“It has the heart, obviously.”

“Hello?” Jocelyn asked the open air because while there was voices she couldn’t see anyone.

“It has a heart? Where?”

She looked around again, for the third or fourth time and still got nothing for her search. The voices continued.

“Stop asking me questions. We have to go get Dariham.”

“Wait, don’t leave. I need help,” she directed the plea all around her hoping to discover the source  of the voices and maybe get some actual help, like directions back to a reality without invisible voice or perhaps a drink of water.

“What kind of help?” asked voice 1.
“Don’t talk to it.” ordered voice 2.
“But shouldn’t we take it with us, to Dariham instead of leaving it here to be eaten? Drama will be pissed we bring him all the way out here and it’s gone.”
“I need water . . . or maybe soap. I could go with you. I just . . . I just. . .I can’t see you. I don’t know where you are.”

Sweat beaded on her arms, dripped over her brow, soaked into her shirt. Her stomach bubbled with unease. Her dizziness increased as she kept spinning around trying to find the source of conversation and look out for whatever it was that might eat her. The whole adventure was worn pretty thin even before she fell. Now, she was very much through with the whole ordeal. She wanted a place to site, a cool drink, and air conditioning. If she had to follow an invisible voice or two to that end then she was willing to do that. She was as sensible as the next woman.

There came no reply however.

Jocelyn sat on the ground, tired of going in circles. She sat right in the middle of the path careful to avoid the places she’d spat. Shelled the knot on her right boot, loosened the laces, and pushed the boot off with her left foot. She repeated the process on the left and peeled off her socks. They were damp and a relief to remove. Free of the weight of the boots, Jocelyn felt better. A strong warm wind rolled across her skin and while it was just as hot and humid as it had been, it felt like a sigh of relief to her. Somehow it made even her tongue throb less.

She closed her eyes and drew in a deep breath and then blew it out through her pursed lips and whistled a bit as she exhaled. She needed to think of what to do next. Trouble was she didn’t know hot to begin. She was injured but not severely, only annoyingly. Yet if she didn’t wash the dirt from her scraped up palms, it could get worse, though it wasn’t likely. She wasn’t hungry. She was some kind of lost but not in a way she could explain and she didn’t full heartedly believe that any amount of directions could get her back to where she belonged. Then in the back of her mind lingered the  danger of being eaten by unseen creatures.

Jocelyn laughed out loud and lightly tapped her forehead. Of course, she was being ridiculous and this was just a dream she was having. She was laying unconscious in the back of Dean’s car probably. She must have hit her head when she fell - she wouldn’t know any difference being knocked out. That’s why everything was wrong and didn’t look the same. That’s why the voices.

She laughed again. She scooted off the path, until her back was against a tree. She was so much more at ease, having solved the puzzle.  Soon she’d wake up in the hospital, her family around her, maybe Dean if the entire thing didn’t scare him off.  For now she flexed and pointed her toes, stretching out her legs. She watched the grass of the meadow bend in the wind behind the trees, and watched the sun rise in the sky. Fuzzy sleepiness made her eyelids heavy. A few thoughts moved through her mind, slowly and lazily. She tried to imagine what kind of thing could possibly eat her. She questioned the sanity of waiting for invisible voices to come back for her and if she’d be waiting forever. She unwillingly thought of Waiting for Godot and really hoped her Wizard of Oz style coma dream wasn’t going to boil down to some post-modern existential bullshit. When her eyes closed she wondered if she should sleep in a dream caused by a concussion then she was asleep and wondered no more.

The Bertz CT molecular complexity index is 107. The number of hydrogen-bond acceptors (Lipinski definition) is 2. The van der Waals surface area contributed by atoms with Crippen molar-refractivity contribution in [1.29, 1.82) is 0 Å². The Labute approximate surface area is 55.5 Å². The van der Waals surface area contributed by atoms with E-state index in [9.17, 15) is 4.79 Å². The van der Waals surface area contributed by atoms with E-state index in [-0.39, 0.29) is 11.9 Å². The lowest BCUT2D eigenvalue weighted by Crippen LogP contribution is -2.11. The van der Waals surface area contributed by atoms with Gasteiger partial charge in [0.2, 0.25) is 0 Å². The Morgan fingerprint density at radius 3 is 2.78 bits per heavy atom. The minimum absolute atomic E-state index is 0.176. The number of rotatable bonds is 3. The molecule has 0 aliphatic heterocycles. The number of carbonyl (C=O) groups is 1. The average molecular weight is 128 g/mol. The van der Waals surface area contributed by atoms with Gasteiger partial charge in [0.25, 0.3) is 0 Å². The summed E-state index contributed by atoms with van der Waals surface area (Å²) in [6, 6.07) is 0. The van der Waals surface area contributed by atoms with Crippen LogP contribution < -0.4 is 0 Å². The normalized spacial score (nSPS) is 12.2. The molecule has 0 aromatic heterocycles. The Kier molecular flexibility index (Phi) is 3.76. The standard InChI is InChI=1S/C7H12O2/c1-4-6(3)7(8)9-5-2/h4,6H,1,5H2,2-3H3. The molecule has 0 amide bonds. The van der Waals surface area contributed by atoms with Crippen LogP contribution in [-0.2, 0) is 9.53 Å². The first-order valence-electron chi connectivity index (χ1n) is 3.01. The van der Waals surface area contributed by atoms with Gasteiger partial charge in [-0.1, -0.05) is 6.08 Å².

“I told you we should have taken it with us? Now it’s gone. Or dead. Dariham is going to hide us for making him come out here.”

Jocelyn hear the voices and pushed through the vestiges of sleep to talk to them before they scampered off again. Maybe she’d even see them this time too.
She opened her eyes. The sun was no longer over the field anymore but directly overhead burning down hot and strong through the leaves. The wind had stopped blowing and everything still and silent. She rubbed her eyes, yawned, and stretched out her arms like a cartoon princess. It struck her that waking up still in a dream instead of in a hospital probably meant something bad was happening in real life. Was she in a coma? Was her brain irreparably damaged? Was she dead?
But that seemed less when important when she caught sight of at last of the sources of the voices. There were three of them, including the oft-mentioned Dariham, presumably the one 10 feet behind the others since the other two were still talking about him. All three of them shimmered in the open sunny meadow like they wore silver iridescent body paint or glitter. Jocelyn shielded her eyes and squinted hoping they became clear, easier to see but there was no coup d’oeil. They shimmered and further the two up front were flying. Floating above the grass, their toes making trails in it as their large dragonfly wings brought them closer to her.

As if silver flying creatures weren’t hard enough to believe, none of them were taller than four feet tall. They didn’t look like children, per se. They looked like full-grown men. Like Greek statuettes come to life wearing just as many clothes too. It was nearly impossible to believe her own eyes.

“Now where did it get to?”
Jocelyn didn’t step out onto the path. She wasn’t hiding per se but she wasn’t as eager as before to be found or follow these creatures back to their lair. As angelic and magical as they appeared, an uneasy acid bubbled in in her stomach.
When the two approaching her got to the edge of the trees, they disappeared again. They flashed into existence



I don't know if I'm going to finish. It's one of those stories where sometimes I think I will and other times I think I won't. If there's more I will share it so you can find out what happens.  Thanks for reading!